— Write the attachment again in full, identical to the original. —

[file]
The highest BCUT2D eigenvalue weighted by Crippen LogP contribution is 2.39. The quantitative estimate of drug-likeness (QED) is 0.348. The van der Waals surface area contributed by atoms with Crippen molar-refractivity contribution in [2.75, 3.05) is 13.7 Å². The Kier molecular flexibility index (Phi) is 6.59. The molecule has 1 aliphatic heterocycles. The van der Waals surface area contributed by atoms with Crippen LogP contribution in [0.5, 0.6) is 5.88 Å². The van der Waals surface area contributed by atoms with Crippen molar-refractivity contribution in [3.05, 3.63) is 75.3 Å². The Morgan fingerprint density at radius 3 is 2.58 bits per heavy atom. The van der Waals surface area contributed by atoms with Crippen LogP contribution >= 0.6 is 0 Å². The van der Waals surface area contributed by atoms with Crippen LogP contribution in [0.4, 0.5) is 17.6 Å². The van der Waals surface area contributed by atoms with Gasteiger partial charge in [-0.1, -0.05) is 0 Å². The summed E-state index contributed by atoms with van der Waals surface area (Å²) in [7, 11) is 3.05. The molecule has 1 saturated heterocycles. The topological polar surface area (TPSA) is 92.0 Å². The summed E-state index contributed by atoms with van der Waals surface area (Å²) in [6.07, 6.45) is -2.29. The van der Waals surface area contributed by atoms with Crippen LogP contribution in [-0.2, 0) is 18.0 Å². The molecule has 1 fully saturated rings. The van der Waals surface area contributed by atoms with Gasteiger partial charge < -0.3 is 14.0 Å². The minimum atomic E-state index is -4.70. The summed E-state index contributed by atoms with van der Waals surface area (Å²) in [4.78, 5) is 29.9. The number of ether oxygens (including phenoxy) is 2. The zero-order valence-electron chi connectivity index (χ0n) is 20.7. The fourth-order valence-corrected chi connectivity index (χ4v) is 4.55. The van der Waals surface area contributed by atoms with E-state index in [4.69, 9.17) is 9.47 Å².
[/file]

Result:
The highest BCUT2D eigenvalue weighted by Crippen LogP contribution is 2.39. The quantitative estimate of drug-likeness (QED) is 0.348. The van der Waals surface area contributed by atoms with Crippen molar-refractivity contribution in [2.75, 3.05) is 13.7 Å². The Kier molecular flexibility index (Phi) is 6.59. The molecule has 1 aliphatic heterocycles. The van der Waals surface area contributed by atoms with Crippen LogP contribution in [0.5, 0.6) is 5.88 Å². The van der Waals surface area contributed by atoms with Crippen molar-refractivity contribution in [3.05, 3.63) is 75.3 Å². The Morgan fingerprint density at radius 3 is 2.58 bits per heavy atom. The van der Waals surface area contributed by atoms with Crippen LogP contribution >= 0.6 is 0 Å². The van der Waals surface area contributed by atoms with Crippen LogP contribution in [0.4, 0.5) is 17.6 Å². The van der Waals surface area contributed by atoms with Gasteiger partial charge in [-0.1, -0.05) is 0 Å². The summed E-state index contributed by atoms with van der Waals surface area (Å²) in [7, 11) is 3.05. The molecule has 1 saturated heterocycles. The topological polar surface area (TPSA) is 92.0 Å². The summed E-state index contributed by atoms with van der Waals surface area (Å²) in [6.07, 6.45) is -2.29. The van der Waals surface area contributed by atoms with Crippen LogP contribution in [-0.2, 0) is 18.0 Å². The molecule has 1 fully saturated rings. The van der Waals surface area contributed by atoms with Gasteiger partial charge < -0.3 is 14.0 Å². The minimum atomic E-state index is -4.70. The summed E-state index contributed by atoms with van der Waals surface area (Å²) in [4.78, 5) is 29.9. The number of ether oxygens (including phenoxy) is 2. The zero-order valence-electron chi connectivity index (χ0n) is 20.7. The fourth-order valence-corrected chi connectivity index (χ4v) is 4.55. The van der Waals surface area contributed by atoms with E-state index in [4.69, 9.17) is 9.47 Å².